But much of his research involved trips to Dublin and he also travelled further afield to interview past and present climbers and people associated with them.

As someone who has climbed mountains all over the world including leading the first Irish expeditions to the Himalayas and Peru, travelling was not a burden to Paddy, whose day job in his youth was as an electrician. He later went to university and has completed a PhD in on the role of the Irish in India during the time of the Raj, so he is well used to research.

Paddy had been complaining for years that there was no proper history of Irish mountaineering – there was a lack of comprehensiveness in some areas, and a lack of accuracy in others, he says. Friends, who were “fed up” with him going on about it, told him he could sort it.

His research skills and first-hand experience made him ideal for the task. Paddy began hillwalking at 17 when he moved with his parents to Dublin. Having grown up in Listowel, he missed the countryside after moving and started cycling from Dublin into the nearby Wicklow Hills.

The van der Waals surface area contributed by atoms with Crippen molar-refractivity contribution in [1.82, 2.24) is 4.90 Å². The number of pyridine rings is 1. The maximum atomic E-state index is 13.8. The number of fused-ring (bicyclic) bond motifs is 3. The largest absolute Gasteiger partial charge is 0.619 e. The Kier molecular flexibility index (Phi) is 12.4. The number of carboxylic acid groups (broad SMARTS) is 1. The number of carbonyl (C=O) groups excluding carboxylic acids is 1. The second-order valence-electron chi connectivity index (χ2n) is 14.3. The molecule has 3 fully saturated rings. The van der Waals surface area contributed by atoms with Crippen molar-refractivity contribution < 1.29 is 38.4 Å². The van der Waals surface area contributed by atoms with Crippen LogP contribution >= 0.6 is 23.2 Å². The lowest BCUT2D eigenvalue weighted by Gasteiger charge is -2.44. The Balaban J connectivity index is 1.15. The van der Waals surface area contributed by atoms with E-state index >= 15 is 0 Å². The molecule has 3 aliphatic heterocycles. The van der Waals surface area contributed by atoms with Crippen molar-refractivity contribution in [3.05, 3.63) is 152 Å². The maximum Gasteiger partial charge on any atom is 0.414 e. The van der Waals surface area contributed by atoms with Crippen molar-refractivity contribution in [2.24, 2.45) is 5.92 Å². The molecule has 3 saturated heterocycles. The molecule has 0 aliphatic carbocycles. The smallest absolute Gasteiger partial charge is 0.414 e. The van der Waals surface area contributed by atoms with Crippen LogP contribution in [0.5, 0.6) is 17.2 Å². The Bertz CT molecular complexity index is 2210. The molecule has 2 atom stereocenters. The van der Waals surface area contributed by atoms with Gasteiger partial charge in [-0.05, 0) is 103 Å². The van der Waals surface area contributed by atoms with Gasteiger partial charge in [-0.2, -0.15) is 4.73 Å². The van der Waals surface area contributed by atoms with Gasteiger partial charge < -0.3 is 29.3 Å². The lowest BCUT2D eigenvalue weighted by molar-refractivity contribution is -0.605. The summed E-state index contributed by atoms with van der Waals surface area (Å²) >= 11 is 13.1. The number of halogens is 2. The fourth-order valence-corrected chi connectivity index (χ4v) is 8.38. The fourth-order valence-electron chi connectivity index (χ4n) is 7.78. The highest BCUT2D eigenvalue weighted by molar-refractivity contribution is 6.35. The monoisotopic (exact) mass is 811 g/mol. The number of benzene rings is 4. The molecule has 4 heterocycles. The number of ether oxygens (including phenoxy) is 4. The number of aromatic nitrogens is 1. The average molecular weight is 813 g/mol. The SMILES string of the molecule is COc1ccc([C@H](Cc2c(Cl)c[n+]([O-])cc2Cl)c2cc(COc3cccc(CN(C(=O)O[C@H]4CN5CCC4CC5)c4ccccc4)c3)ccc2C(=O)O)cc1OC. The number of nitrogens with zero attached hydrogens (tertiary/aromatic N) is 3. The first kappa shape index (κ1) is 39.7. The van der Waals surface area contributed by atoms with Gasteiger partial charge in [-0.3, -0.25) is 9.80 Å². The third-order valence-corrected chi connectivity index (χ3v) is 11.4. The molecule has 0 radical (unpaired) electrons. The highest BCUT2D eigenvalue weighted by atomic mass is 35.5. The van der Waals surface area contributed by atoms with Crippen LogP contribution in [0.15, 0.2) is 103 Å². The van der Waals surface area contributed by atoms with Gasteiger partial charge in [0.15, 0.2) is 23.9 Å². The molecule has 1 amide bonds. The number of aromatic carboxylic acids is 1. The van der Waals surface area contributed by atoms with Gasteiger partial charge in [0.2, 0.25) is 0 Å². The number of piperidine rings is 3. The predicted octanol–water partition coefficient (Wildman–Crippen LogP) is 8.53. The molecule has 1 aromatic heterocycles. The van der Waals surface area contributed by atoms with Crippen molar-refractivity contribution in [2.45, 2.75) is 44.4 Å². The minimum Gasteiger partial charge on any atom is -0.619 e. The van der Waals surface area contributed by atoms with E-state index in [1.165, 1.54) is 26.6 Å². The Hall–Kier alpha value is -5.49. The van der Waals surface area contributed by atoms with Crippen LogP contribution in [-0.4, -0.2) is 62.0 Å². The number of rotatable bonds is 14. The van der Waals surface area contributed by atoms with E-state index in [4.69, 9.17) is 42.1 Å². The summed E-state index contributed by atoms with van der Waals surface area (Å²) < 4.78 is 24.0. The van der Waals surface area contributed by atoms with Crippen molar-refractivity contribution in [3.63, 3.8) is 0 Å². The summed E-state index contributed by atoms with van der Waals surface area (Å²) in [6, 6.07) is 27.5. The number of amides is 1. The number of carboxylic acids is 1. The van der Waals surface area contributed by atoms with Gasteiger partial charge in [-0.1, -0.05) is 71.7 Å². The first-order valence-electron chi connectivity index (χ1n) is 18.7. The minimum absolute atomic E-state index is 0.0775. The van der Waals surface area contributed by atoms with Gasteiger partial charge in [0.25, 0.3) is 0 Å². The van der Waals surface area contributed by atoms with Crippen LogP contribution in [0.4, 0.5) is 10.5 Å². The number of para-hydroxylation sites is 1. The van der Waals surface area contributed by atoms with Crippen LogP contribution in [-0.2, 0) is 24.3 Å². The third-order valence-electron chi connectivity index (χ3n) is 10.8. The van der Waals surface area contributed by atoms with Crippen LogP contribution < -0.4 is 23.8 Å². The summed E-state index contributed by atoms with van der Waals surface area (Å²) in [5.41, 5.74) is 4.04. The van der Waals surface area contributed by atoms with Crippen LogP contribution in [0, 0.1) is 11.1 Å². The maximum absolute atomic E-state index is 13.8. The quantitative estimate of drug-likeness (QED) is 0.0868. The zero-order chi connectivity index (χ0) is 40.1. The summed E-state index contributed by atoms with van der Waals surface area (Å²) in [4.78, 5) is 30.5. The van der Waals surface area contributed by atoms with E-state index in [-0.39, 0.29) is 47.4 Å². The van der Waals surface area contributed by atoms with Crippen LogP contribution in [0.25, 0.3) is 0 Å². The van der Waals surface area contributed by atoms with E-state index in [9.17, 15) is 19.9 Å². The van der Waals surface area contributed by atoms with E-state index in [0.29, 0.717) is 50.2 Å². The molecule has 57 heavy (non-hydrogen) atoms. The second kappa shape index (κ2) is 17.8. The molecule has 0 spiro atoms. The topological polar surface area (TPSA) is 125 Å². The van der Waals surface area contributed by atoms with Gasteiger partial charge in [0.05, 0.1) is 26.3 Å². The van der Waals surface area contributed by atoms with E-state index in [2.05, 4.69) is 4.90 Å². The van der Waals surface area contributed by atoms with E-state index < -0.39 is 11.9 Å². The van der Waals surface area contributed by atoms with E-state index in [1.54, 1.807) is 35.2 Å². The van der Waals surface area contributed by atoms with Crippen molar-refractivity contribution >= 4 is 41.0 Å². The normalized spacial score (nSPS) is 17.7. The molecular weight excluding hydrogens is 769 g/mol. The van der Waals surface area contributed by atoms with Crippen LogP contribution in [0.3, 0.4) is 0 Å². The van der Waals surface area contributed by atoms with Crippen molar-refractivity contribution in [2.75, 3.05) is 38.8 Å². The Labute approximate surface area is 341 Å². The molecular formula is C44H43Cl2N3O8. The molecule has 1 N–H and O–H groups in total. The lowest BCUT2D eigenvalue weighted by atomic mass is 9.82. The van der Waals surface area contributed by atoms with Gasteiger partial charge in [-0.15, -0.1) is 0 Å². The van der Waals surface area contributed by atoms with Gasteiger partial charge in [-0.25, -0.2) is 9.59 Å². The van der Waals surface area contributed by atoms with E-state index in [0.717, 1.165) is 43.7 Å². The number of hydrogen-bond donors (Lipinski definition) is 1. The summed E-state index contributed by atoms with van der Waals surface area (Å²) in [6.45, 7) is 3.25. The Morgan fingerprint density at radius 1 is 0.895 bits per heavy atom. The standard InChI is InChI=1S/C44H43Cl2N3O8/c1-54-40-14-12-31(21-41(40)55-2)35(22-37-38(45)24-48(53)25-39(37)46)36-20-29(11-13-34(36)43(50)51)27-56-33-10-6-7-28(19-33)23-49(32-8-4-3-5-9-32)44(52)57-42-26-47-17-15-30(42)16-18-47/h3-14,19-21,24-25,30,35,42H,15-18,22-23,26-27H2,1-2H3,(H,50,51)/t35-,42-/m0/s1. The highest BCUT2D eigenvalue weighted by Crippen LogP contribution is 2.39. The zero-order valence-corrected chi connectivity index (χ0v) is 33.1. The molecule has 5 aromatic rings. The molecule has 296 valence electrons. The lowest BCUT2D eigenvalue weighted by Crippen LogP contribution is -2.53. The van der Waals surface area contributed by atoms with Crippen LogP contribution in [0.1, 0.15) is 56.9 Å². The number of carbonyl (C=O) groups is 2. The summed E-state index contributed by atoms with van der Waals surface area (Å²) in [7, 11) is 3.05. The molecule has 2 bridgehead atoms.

From that he joined the fledgling youth hostelling group, An Óige to travel further afield. A person he met in An Óige was into rock climbing and once he tried it, he was hooked.

Paddy explores how that particular pastime has evolved over the decades in the book, which doesn’t “attempt to define the term mountaineering’, but instead covers everything from hillwalking in Connemara to Himalayan challenges and outdoor rock climbing.

This book adds to the archive that already exists of mountaineering in other countries, where it has been well documented, he explains.

In Ireland – as in Britain and Germany – the early days of the sport were dominated by people from the middle and upper-middle classes.

That wasn’t surprising, he remarks, as working-class people couldn’t afford to engage. They didn’t have the money and they certainly didn’t have the time, as there were no statutory holidays.

For more, read this week’s Galway City Tribune.

Country Living

Seeking out little solaces from gloom of November